oCean Blvd., long BeaCH, Ca 90802 if yoU oBJeCt to the granting of the petition, you should appear at the hearing and state your objections or file written objections with the court before the hearing. your appearance may be in person or by your attorney. if yoU are a Creditor or a contingent creditor of the decedent, you must file your claim with the court and mail a copy to the personal representative appointed by the court within four months from the date of first issuance of letters as provided in Probate Code section 9100. the time for filing claims will not expire before four months from the hearing date noticed above. yoU May exaMine the file kept by the court. if you are a person interested in the estate, you may file with the court a request for Special notice (form de-154) of the filing of an inventory and appraisal of estate assets or of any petition or account as provided in Probate Code Section 1250. a request for Special notice form is available from the court clerk. attorney for Petitioner CHarleS J. liBerto SBn 036916 4401 atlantiC ave. Ste 200 P. o. Box 7737 long BeaCH Ca 90807-0737 8/5, 8/12, 8/19/11 CnS-2149057# tHe Signal triBUne TST3813 notiCe of trUStee'S Sale tS no. 10-0119478 title order no. 10-8-439949 investor/insurer no. 162589687 aPn no. 7216-020-094 yoU are in defaUlt Under a deed of trUSt, dated 06/14/2007. UnleSS yoU taKe aCtion to ProteCt yoUr ProPerty, it May Be Sold at a PUBliC Sale. if yoU need an exPlanation of tHe natUre of tHe ProCeeding againSt yoU, yoU SHoUld ContaCt a laWyer." notice is hereby given that reContrUSt CoMPany, n.a., as duly appointed trustee pursuant to the deed of trust executed by reBeCCa a. Marine, dated 06/14/2007 and recorded 07/12/07, as instrument no. 20071658079, in Book , Page ), of official records in the office of the County recorder of los angeles County, State of California, will sell on 08/26/2011 at 10:30aM, at the West side of the los angeles County Courthouse, directly facing norwalk Blvd., 12720 norwalk Blvd., norwalk, Ca 90650 at public auction, to the highest bidder for cash or check as described below, payable in full at time of sale, all right, title, and interest conveyed to and now held by it under said deed of trust, in the property situated in said County and State and as more fully described in the above referenced deed of trust. the street address and other common designation, if any, of the real property described above is purported to be: 2600 eaSt 20tH Street Unit 202, Signal Hill, Ca, 90755. the undersigned trustee disclaims any liability for any incorrectness of the street address and other common designation, if any, shown herein. the total amount of the unpaid balance with interest thereon of the obligation secured by the property to be sold plus reasonable estimated costs, expenses and advances at the time of the initial publication of the notice of Sale is $459,244.81. it is possible that at the time of sale the opening bid may be less than the total indebtedness due. in addition to cash, the trustee will accept cashier's checks drawn on a state or national bank, a check drawn by a state or federal credit union, or a check drawn by a state or federal savings and loan association, savings association, or savings bank specified in Section 5102 of the financial Code and authorized to do business in this state. Said sale will be made, in an ''aS iS'' condition, but without covenant or warranty, express or implied, regarding title, possession or encumbrances, to satisfy the indebtedness secured by said deed of trust, advances thereunder, with interest as provided, and the unpaid principal of the note secured by said deed of trust with interest thereon as provided in said note, plus fees, charges and expenses of the trustee and of the trusts created by said deed of trust. dated: 12/24/2010 reContrUSt CoMPany, n.a. 1800 tapo Canyon rd., Ca6-914-01-94 SiMi valley, Ca 93063 Phone: (800) 281 8219, Sale information (626) 927-4399 By: trustee's Sale officer reContrUSt CoMPany, n.a. is a debt collector attempting to collect a debt. any information obtained will be used for that purpose. aSaP# 4054723 08/05/2011, 08/12/2011, 08/19/2011 TST3822 notiCe of trUStee’S Sale title order no.: 5814758 trustee Sale no.: 74584 loan no.: 9042458364 aPn: 7216-005-037 you are in default under a deed of trust dated 01/12/2007. Unless you take action to protect your property, it may be sold at a public sale. if you need an explanation of the nature of the proceedings against you, you should contact a lawyer. on 09/01/2011 at 01:00PM, fCi lender Services, inc. as the duly appointed trustee under and pursuant to deed of trust recorded on 01/29/07 as doC #20070180666 of official records in the office of the recorder of los angeles County, California, executed by: glenn a. gilkenson and diane J. gilkenson, Husband and Wife, as trustor downey Savings and loan association, f.a., as Beneficiary Will Sell at PUBliC aUCtion to tHe HigHeSt Bidder for CaSH (payable at time of sale in lawful money of the United States, by cash, a cashier's check drawn by a state or national bank, a check drawn by a state or federal credit union, or a check drawn by a state or federal savings and loan association, savings association, or savings bank specified in section 5102 of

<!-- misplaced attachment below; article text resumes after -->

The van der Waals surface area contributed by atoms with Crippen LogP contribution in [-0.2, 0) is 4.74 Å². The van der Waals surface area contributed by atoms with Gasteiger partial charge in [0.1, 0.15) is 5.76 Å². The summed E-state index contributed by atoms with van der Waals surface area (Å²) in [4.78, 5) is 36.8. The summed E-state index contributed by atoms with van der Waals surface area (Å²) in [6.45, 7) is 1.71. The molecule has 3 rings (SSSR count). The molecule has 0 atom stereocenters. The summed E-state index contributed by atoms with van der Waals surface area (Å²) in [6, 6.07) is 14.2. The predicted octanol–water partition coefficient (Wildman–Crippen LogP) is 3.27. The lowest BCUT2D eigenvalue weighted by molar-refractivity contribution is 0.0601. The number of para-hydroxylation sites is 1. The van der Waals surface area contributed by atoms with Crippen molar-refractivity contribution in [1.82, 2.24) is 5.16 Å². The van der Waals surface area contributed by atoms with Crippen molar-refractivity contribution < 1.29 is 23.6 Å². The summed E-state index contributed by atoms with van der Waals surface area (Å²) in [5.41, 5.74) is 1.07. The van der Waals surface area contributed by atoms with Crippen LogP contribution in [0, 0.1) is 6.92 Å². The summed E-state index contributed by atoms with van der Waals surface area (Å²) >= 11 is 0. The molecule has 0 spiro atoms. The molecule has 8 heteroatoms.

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the financial Code and authorized to do business in this state). at: the front entrance to the Pomona Superior Courts Building, 350 West Mission Blvd., Pomona, Ca, all right, title and interest conveyed to and now held by it under said deed of trust in the property situated in said County, California describing the land therein: as more fully described in said deed of trust. the property heretofore described is being sold "as is". the street address and other common designation, if any, of the real property described above is purported to be: 2440 east 21st Street, Signal Hill Ca 90755. the undersigned trustee disclaims any liability for any incorrectness of the street address and other common designation, if any, shown herein. Said sale will be made, but without covenant or warranty, expressed or implied, regarding title, possession, or encumbrances, to pay the remaining principal sum of the note(s) secured by said deed of trust, with interest thereon, as provided in said note(s), advances, if any, under the terms of the deed of trust, estimated fees, charges and expenses of the trustee and of the trusts created by said deed of trust, towit: $727,545.69 (estimated) accrued interest and additional advances, if any, will increase this figure prior to sale. the beneficiary under said deed of trust heretofore executed and delivered to the undersigned a written declaration of default and demand for Sale, and a written notice of default and election to Sell. the undersigned caused said notice of default and election to Sell to be recorded in the county where the real property is located and more than three months have elapsed since such recordation. regarding the property that is the subject of this notice of sale, the “mortgage loan servicer” as defined in California Civil Code § 2923.53(k)(3), declares that it has obtained from the Commissioner a final or temporary order of exemption pursuant to California Civil Code section 2923.53 and that the exemption is current and valid on the date this notice of sale is recorded. the timeframe for giving a notice of Sale specified in Subdivision (a) of Section 2923.52 does not apply to this notice of Sale pursuant to California Civil Code Sections 2923.52 or 2923.55. date: 8/8/11 fCi lender Services, inc., as trustee 8180 east Kaiser Blvd., anaheim Hills, Ca 92808 U.S. Bank national association, Customer Service department (800) 824-6902 or toll free # - 1-855-MyUSMaP (or 855-6987627) – firstname.lastname@example.org for trustee Sale information log on to: www.rsvpforeclosures.com or call: 925-603-7342. felicia ruiz, trustee Specialist fCi lender Services, inc. is a debt collector attempting to collect a debt. any information obtained will be used for that purpose. (rSvP# 275736)(08/12/11, 08/19/11, 08/26/11)